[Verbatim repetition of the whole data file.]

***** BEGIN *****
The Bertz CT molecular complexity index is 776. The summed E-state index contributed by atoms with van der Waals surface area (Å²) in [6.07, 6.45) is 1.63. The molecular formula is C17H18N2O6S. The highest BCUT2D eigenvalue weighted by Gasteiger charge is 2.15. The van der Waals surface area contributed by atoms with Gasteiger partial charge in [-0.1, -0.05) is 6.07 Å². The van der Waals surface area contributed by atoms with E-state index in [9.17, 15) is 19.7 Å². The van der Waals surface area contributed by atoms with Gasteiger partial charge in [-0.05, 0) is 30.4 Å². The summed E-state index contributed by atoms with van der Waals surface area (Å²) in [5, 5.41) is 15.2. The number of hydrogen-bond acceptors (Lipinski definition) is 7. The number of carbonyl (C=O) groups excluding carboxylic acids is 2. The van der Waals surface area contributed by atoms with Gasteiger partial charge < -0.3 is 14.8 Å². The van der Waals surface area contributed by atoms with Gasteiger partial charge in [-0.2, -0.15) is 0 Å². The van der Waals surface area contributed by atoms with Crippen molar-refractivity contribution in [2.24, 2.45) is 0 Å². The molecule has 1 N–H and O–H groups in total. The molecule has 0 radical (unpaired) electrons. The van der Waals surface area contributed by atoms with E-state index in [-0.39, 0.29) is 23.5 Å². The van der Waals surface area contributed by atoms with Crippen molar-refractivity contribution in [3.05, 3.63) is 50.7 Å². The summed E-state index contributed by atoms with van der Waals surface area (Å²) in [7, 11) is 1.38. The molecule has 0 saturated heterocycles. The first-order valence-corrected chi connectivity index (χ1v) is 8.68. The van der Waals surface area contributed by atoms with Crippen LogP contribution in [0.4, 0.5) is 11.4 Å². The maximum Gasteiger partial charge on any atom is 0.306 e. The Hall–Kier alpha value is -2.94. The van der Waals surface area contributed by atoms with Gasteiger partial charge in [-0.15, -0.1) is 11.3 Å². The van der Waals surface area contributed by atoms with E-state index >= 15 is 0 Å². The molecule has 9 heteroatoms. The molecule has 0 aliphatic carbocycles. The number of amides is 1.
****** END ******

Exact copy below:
The Bertz CT molecular complexity index is 776. The summed E-state index contributed by atoms with van der Waals surface area (Å²) in [6.07, 6.45) is 1.63. The molecular formula is C17H18N2O6S. The highest BCUT2D eigenvalue weighted by Gasteiger charge is 2.15. The van der Waals surface area contributed by atoms with Gasteiger partial charge in [-0.1, -0.05) is 6.07 Å². The van der Waals surface area contributed by atoms with E-state index in [9.17, 15) is 19.7 Å². The van der Waals surface area contributed by atoms with Gasteiger partial charge in [-0.05, 0) is 30.4 Å². The summed E-state index contributed by atoms with van der Waals surface area (Å²) in [5, 5.41) is 15.2. The number of hydrogen-bond acceptors (Lipinski definition) is 7. The number of carbonyl (C=O) groups excluding carboxylic acids is 2. The van der Waals surface area contributed by atoms with Gasteiger partial charge < -0.3 is 14.8 Å². The van der Waals surface area contributed by atoms with Gasteiger partial charge in [-0.2, -0.15) is 0 Å². The van der Waals surface area contributed by atoms with Crippen molar-refractivity contribution in [2.24, 2.45) is 0 Å². The molecule has 1 N–H and O–H groups in total. The molecule has 0 radical (unpaired) electrons. The van der Waals surface area contributed by atoms with E-state index in [-0.39, 0.29) is 23.5 Å². The van der Waals surface area contributed by atoms with Crippen molar-refractivity contribution in [3.05, 3.63) is 50.7 Å². The summed E-state index contributed by atoms with van der Waals surface area (Å²) in [7, 11) is 1.38. The molecule has 0 saturated heterocycles. The first-order valence-corrected chi connectivity index (χ1v) is 8.68. The van der Waals surface area contributed by atoms with Crippen LogP contribution in [0.4, 0.5) is 11.4 Å². The maximum Gasteiger partial charge on any atom is 0.306 e. The Hall–Kier alpha value is -2.94. The van der Waals surface area contributed by atoms with Gasteiger partial charge in [-0.15, -0.1) is 11.3 Å². The van der Waals surface area contributed by atoms with E-state index >= 15 is 0 Å². The molecule has 9 heteroatoms. The molecule has 0 aliphatic carbocycles. The number of amides is 1.